Laughable security flaws identified in NHS contact tracing app

Nhs Contact Tracing
Nhs Contact Tracing (Image credit: NHSX)

What you need to know

  • Security experts have exposed laughable flaws in the NHS' contact tracing app.
  • Source code analysis revealed seven holes.
  • Staggeringly, the random ID code used to protect user privacy only changes once every 24 hours, and the beta for the app was published before encryption was finished.

A security report based on source code analysis of the NHS' contact tracing app has revealed several serious security flaws in the software.

As reported by Business Insider:

The UK government's contact-tracing app has got a number of serious security flaws according to cybersecurity experts who analyzed its source code.A report by two cybersecurity experts, Dr. Chris Culnane and Vanessa Teague, was published on Tuesday. They identified seven security risks around the app, which is currently being trialled on the Isle of Wight and is supposed to be rolled out to the rest of the UK in the next week or two.

The report in question comes from State of It, and two cybersecurity experts based in Australia. To the app's credit, the report notes that the UK's effort has better mitigation than Singapore and Australia's app, however, they remain unconvinced that "the perceived benefits of centralized tracing outweigh its risks."

As summarized by Business Insider:

The vulnerabilities include one which could allow hackers to intercept notifications and either block them or send out bogus ones telling people they've come into contact with someone carrying COVID-19. The researchers also noted that unencrypted data stored on users' handsets could feasibly be accessed by law enforcement. Although the UK government has insisted the data would be used for nothing other than its COVID-19 response, a group of 177 cybersecurity experts have already called on it to introduce safeguards protecting the data from being repurposed for surveillance.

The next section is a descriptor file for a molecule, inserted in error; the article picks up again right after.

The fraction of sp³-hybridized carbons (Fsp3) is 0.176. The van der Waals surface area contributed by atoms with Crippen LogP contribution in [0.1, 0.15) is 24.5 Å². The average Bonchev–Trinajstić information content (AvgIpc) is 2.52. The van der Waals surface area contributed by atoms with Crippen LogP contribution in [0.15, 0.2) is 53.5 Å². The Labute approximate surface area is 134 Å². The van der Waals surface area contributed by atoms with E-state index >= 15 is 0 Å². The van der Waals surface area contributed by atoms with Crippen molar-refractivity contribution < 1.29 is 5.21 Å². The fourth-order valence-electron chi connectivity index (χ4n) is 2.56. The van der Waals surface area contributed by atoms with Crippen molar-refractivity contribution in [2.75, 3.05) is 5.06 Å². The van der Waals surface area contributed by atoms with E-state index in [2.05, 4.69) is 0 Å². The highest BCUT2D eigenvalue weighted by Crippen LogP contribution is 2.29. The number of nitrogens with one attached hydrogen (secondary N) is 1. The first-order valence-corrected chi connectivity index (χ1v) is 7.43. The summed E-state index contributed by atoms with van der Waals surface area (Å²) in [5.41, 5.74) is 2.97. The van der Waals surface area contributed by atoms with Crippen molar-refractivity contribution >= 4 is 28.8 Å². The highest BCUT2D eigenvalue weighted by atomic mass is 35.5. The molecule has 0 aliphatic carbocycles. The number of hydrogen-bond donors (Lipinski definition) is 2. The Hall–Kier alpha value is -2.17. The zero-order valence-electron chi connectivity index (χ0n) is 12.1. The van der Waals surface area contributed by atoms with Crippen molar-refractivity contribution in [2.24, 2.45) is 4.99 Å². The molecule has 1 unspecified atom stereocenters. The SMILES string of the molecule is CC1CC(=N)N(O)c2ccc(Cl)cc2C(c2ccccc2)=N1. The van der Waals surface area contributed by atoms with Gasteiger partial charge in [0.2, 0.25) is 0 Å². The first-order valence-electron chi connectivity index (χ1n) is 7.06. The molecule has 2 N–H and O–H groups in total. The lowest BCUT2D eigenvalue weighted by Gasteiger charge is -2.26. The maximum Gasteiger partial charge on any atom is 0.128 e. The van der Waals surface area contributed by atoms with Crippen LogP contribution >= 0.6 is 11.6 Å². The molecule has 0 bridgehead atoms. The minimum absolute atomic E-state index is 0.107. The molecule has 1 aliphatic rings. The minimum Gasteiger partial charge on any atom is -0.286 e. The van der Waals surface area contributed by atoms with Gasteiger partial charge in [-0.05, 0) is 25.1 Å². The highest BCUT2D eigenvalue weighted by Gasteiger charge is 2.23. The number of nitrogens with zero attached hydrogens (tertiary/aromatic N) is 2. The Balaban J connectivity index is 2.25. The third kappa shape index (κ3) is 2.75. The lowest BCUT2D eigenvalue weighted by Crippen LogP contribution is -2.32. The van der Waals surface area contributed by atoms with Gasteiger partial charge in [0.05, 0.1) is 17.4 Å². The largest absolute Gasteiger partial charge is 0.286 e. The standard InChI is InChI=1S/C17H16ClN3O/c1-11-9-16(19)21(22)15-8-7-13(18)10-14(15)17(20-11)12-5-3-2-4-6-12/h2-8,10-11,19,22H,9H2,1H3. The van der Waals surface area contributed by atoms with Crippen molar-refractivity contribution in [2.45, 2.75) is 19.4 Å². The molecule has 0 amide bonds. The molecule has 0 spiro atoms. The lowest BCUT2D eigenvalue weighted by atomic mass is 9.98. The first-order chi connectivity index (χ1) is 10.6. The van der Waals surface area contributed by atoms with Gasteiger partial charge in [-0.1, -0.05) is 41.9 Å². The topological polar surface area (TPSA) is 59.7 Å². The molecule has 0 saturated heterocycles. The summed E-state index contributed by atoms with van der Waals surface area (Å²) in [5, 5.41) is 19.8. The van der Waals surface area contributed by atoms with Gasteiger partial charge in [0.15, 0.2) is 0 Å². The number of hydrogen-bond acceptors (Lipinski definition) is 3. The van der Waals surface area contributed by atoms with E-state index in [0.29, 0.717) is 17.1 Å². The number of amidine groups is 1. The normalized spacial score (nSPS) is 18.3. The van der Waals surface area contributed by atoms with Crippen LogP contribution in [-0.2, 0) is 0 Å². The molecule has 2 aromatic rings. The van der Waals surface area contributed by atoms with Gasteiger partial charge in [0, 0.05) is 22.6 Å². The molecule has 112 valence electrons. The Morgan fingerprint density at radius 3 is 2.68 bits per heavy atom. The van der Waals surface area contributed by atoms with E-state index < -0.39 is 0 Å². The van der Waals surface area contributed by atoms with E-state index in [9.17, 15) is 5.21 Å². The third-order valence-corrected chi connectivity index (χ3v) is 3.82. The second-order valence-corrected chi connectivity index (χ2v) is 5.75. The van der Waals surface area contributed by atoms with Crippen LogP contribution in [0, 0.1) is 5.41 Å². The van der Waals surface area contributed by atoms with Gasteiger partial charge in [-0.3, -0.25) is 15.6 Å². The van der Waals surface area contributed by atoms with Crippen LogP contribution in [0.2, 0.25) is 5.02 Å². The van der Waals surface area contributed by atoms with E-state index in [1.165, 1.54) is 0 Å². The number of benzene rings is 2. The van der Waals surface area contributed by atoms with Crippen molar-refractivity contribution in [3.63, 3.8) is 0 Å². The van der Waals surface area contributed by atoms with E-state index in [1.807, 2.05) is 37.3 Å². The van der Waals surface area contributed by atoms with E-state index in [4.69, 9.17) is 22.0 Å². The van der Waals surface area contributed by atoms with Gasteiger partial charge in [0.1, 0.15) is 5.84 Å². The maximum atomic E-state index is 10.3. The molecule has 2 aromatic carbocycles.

Not only that, but staggeringly, the rotating random ID code which is used to protect users' privacy only changes once a day. By comparison, Apple and Google's API does this every 10-20 minutes.

In a further, perhaps even more shocking revelation, the National Cyber Security Centre published a response to report, noting the following on encryption:

The beta version of the app doesn't encrypt the proximity contact event data on the phone, and we don't independently encrypt it before sending to the server. So when it's transferred to the back end, it's protected only by TLS. If Cloudflare went bad (or someone compromised them), they could get access to that proximity log data. The NHS team absolutely understand that data has value and needs to be protected properly, but encryption of the proximity logs just couldn't be done in time for the beta. This will be fixed and will in addition mitigate the physical access to logs above.

"Just couldn't be done in time for the beta." Rather than delay the release of the beta so that they could, you know, encrypt the data, NHSX just pushed the app out anyway. Great work everyone.

The report states in conclusion: